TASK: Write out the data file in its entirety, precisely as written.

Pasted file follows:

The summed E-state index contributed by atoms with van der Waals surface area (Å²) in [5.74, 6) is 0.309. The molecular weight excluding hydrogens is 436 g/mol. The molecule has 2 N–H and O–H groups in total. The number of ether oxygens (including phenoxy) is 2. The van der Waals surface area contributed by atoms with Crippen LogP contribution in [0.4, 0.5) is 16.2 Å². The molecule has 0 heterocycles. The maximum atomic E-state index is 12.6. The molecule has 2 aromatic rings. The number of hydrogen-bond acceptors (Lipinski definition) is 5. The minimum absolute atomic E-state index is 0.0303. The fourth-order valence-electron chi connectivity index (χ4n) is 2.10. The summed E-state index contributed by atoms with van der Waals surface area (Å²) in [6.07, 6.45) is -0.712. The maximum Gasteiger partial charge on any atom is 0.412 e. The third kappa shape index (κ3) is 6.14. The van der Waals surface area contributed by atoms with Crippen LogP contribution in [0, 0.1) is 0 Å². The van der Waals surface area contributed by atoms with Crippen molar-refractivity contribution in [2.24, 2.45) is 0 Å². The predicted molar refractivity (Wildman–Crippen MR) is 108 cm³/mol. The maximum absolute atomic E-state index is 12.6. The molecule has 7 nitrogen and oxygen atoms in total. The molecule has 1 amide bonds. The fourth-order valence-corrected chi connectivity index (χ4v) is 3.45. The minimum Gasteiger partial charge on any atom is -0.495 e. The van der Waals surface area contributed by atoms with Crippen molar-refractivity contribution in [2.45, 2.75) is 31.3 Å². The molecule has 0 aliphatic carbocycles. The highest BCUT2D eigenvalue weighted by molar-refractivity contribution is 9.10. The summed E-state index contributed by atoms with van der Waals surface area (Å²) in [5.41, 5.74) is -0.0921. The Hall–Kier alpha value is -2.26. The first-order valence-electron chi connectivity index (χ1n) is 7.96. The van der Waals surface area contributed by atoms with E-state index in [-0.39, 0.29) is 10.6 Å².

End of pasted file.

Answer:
The summed E-state index contributed by atoms with van der Waals surface area (Å²) in [5.74, 6) is 0.309. The molecular weight excluding hydrogens is 436 g/mol. The molecule has 2 N–H and O–H groups in total. The number of ether oxygens (including phenoxy) is 2. The van der Waals surface area contributed by atoms with Crippen LogP contribution in [0.4, 0.5) is 16.2 Å². The molecule has 0 heterocycles. The maximum atomic E-state index is 12.6. The molecule has 2 aromatic rings. The number of hydrogen-bond acceptors (Lipinski definition) is 5. The minimum absolute atomic E-state index is 0.0303. The fourth-order valence-electron chi connectivity index (χ4n) is 2.10. The summed E-state index contributed by atoms with van der Waals surface area (Å²) in [6.07, 6.45) is -0.712. The maximum Gasteiger partial charge on any atom is 0.412 e. The third kappa shape index (κ3) is 6.14. The van der Waals surface area contributed by atoms with Crippen LogP contribution in [0, 0.1) is 0 Å². The van der Waals surface area contributed by atoms with Crippen molar-refractivity contribution in [2.24, 2.45) is 0 Å². The predicted molar refractivity (Wildman–Crippen MR) is 108 cm³/mol. The maximum absolute atomic E-state index is 12.6. The molecule has 7 nitrogen and oxygen atoms in total. The molecule has 1 amide bonds. The fourth-order valence-corrected chi connectivity index (χ4v) is 3.45. The minimum Gasteiger partial charge on any atom is -0.495 e. The van der Waals surface area contributed by atoms with Crippen molar-refractivity contribution in [2.45, 2.75) is 31.3 Å². The molecule has 0 aliphatic carbocycles. The highest BCUT2D eigenvalue weighted by molar-refractivity contribution is 9.10. The summed E-state index contributed by atoms with van der Waals surface area (Å²) in [5.41, 5.74) is -0.0921. The Hall–Kier alpha value is -2.26. The first-order valence-electron chi connectivity index (χ1n) is 7.96. The van der Waals surface area contributed by atoms with E-state index in [-0.39, 0.29) is 10.6 Å².